SEATTLE -- Next time you crack open a fortune cookie, check the flip side. The federal government may have a message for you.
Tsue Chong Co., a Seattle fortune-cookie factory, is inserting five different census messages into 2 million cookies being shipped to restaurants and grocery stores across Washington, Oregon, Idaho and Montana.
Like the usual predictions of wealth, fame and long life you'll find on one side, the census missives on the opposite side are a bit ... well ... banal.
"Put down your chopsticks and get involved in Census 2010," reads one message. "Real Fortune is being heard," reads another.
It's all part of a broader effort by the U.S. Census Bureau to spread the word about the upcoming population count on April 1. The nation's 112 million households will begin receiving forms in the mail beginning in late March.
The decennial count helps allocate more than $400 billion a year in federal funds to state and local governments for things such as public housing, highways and schools.
Census results help determine political boundaries as well as the number of representatives each state will send to Congress.
There's great financial motivation: Each uncounted person means a loss of about $1,400 per year, according to the Census Bureau.
Bessie Fan, co-owner of the family-run cookie and noodle factory, Tsue Chong, called it a "great thrill to partner with the census for such an important effort."
"The census brings advantages we don't think a lot about," she said. The bureau kicked off a $320-million media campaign on Super Bowl Sunday, with ads in 28 languages. The bureau has faced criticism from some who call the ad spending excessive given the state of the economy.
But census officials say getting the word out is more important than ever. Given the fiscal crisis many state and local governments face, they say, it is essential to educate as many people as possible -- including new immigrants -- about the importance of completing and returning census forms.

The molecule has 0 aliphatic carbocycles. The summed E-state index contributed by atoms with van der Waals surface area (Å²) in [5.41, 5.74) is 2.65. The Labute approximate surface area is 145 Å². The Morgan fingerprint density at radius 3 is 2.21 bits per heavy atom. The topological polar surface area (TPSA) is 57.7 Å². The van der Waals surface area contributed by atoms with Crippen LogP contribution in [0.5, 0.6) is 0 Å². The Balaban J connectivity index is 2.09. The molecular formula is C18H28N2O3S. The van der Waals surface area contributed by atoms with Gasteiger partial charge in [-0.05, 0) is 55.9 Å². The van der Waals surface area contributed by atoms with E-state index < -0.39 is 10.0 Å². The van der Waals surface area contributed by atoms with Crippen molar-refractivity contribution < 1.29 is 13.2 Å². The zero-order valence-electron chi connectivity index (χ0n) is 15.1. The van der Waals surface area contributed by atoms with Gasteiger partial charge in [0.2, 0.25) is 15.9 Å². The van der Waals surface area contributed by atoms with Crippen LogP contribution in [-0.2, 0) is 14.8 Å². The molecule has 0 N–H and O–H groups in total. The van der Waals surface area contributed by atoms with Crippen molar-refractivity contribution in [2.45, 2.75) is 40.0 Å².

Ralph Lee, census regional director said partnerships such as those with Tsue Chong help.
With just 10 questions on each form, this census is easy, and safe, he said, because the information won't be shared with other federal or law-enforcement agencies.
The "census" cookies began rolling off the "assembly line" at Tsue Chong on Wednesday -- at a rate of 8,000 an hour.
Timothy Louie,who helps run the company, said the cookies contain six basic ingredients: sugar, pastry flour, fresh eggs, water, coconut-flavored shortening and vanilla flavoring. "It's grandma's original recipe," he said.
The industrial-model cookie machine drops a pre-made shot of batter onto a 3-inch griddle, fits a metal lid on top and sends it down a runway of gas flames.
The cookies take just a few minutes to bake and are flat but pliable when they come out. The machines then place a small paper fortune on each hot wafer, then fold the cookie in half and then quarters, before dropping it into a box.
Those that harden before they can be folded and messaged are called: "unfortunate cookies."
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